Mini-Course 6: Dynamic Networks
In this mini-course we will present various models and techniques for communication in dynamic networks. Generally speaking, dynamic networks are networks of dynamically changing network characteristics such as bandwidth or topology. There are many scenarios in which dynamic networks occur. For example, a fixed interconnection network might experience (adversarial or random) faults, or we may have a wireless network formed by users that move around. Also, the Internet can be seen as a dynamic network, since some virtual connections or communication links might experience large differences in their availability over time, offering a low bandwidth at one time and a high bandwidth at another time.
Basic questions in the area of dynamic networks that will be investigated in the mini-course are:
Each of these questions will be given one day. The presentations will be based on the following papers:
- How to ensure connectivity? Here, we will look at the problem of how to choose connections between the hosts of a wireless network to ensure connectivity. In addition, we will investigate how to connect the hosts to ensure the existence of a route of near-minimum energy consumption between any two hosts.
- How to ensure uninterrupted service? Here, we will concentrate on how to ensure uninterrupted information flow in faulty networks. Our approach will be based on choosing multiple disjoint paths for each request. The problem we will study is, how to select multiple disjoint paths for each request so that the number of accepted requests is as close to optimal as possible.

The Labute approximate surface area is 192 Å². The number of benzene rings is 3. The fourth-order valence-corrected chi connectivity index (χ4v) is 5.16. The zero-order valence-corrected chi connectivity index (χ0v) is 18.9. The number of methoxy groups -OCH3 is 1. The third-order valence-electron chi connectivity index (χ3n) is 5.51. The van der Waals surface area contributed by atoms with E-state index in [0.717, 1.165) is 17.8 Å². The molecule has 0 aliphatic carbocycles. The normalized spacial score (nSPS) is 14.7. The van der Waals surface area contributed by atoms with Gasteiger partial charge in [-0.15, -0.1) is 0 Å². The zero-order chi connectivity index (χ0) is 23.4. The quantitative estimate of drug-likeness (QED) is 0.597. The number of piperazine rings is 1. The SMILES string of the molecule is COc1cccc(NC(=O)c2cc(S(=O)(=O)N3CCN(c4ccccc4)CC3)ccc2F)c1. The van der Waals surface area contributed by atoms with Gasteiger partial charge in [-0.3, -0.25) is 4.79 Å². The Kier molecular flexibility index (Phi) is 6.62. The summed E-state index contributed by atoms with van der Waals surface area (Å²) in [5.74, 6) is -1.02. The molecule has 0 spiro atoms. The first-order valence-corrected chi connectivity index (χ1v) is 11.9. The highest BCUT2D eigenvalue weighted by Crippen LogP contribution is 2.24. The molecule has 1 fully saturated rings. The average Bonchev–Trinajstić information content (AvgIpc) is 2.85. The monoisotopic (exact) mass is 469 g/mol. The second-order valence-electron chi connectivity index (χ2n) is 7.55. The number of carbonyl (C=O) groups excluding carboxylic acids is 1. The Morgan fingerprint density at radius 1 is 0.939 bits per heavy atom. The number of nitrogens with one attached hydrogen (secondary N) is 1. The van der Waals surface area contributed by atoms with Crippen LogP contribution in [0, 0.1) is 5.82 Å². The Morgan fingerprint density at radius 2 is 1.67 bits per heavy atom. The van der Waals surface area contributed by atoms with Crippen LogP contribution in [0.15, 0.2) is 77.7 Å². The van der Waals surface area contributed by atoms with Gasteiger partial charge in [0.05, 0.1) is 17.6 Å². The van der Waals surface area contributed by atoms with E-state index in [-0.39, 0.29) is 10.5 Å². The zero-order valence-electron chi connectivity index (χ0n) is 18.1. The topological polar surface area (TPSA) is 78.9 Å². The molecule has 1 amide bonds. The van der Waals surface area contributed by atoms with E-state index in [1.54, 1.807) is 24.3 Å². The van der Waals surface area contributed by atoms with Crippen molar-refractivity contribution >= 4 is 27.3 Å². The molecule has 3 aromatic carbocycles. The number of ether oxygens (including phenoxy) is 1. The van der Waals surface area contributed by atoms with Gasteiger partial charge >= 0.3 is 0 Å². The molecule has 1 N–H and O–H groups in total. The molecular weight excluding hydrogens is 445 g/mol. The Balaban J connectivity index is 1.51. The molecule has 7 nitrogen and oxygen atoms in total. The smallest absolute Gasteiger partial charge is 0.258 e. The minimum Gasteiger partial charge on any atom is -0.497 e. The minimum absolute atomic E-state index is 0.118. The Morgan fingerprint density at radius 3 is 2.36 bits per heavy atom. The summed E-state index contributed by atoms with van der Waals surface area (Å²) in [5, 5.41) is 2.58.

- How to achieve a high throughput? We will look at models for networks with a highly dynamic topology that is under adversarial control, and we show that even for these networks online routing algorithms can be designed that achieve a near-optimal throughput.
- How to perform admission control? In highly dynamic networks it may not be possible for the nodes to decide in advance whether or not a packet (or packet stream) can be successfully routed to a destination. Therefore, strategies are needed that can do this while the packets travel through the network so that a throughput close to a best possible throughput with perfect admission control decisions at the sources can be achieved. We will present and analyze such a strategy.
- Tuesday, July 2:
- Tamás Lukovszki. New Results on Geometric Spanners and Their Applications. Ph.D. Thesis, Paderborn University, 1999. (compressed postscript)
- Friedhelm Meyer auf der Heide, Christian Schindelhauer, Klaus Volbert, and Matthias Grünewald. Congestion, Energy and Delay in Radio Networks. In Proc. of the 14 ACM Symposium on Parallel Algorithms and Architectures (SPAA), 2002. (compressed postscript)
- Matthias Grünewald, Tamás Lukovszki, Christian Schindelhauer, Klaus Volbert. Distributed Maintenance of Ressource Efficient Wireless Network Topologies. To appear in Proc. of the 8th Euro-Par Conference (EuroPar'2002), LNCS Springer Verlag, 2002. (compressed postscript)
- Thursday, July 4:
- P. Kolman and C. Scheideler. Simple On-Line Algorithms for the Maximum Disjoint Paths Problem. In Proc. of the 13th ACM Symposium on Parallel Algorithms and Architectures (SPAA), pp. 38-47, 2001. (compressed postscript)
- P. Kolman and C. Scheideler. Improved Bounds for the Unsplittable Flow Problem. In Proc. of the 13th ACM-SIAM Symposium on Discrete Algorithms (SODA), 2002. (compressed postscript)
- Amitabha Bagchi, Amitabh Chaudhary, Petr Kolman, and Christian Scheideler. Algorithms for Fault-Tolerant Routing in Circuit Switched Networks. In Proc. of the 14 ACM Symposium on Parallel Algorithms and Architectures (SPAA), 2002. (compressed postscript)
- Tuesday, July 9:
- B. Awerbuch, P. Berenbrink, A. Brinkmann, and C. Scheideler. Simple Routing Strategies for Adversarial Systems. In Proc. of the 42nd IEEE Symposium on Foundations of Computer Science (FOCS), pp. 158-167, 2001. (compressed postscript)
- Thursday, July 11:
- B. Awerbuch, A. Brinkmann, and C. Scheideler. Anycasting and Multicasting in Adversarial Systems: Routing and Admission Control. Technical report (recently submitted), 2002. (compressed postscript)
Last modified: Thu Apr 11 2002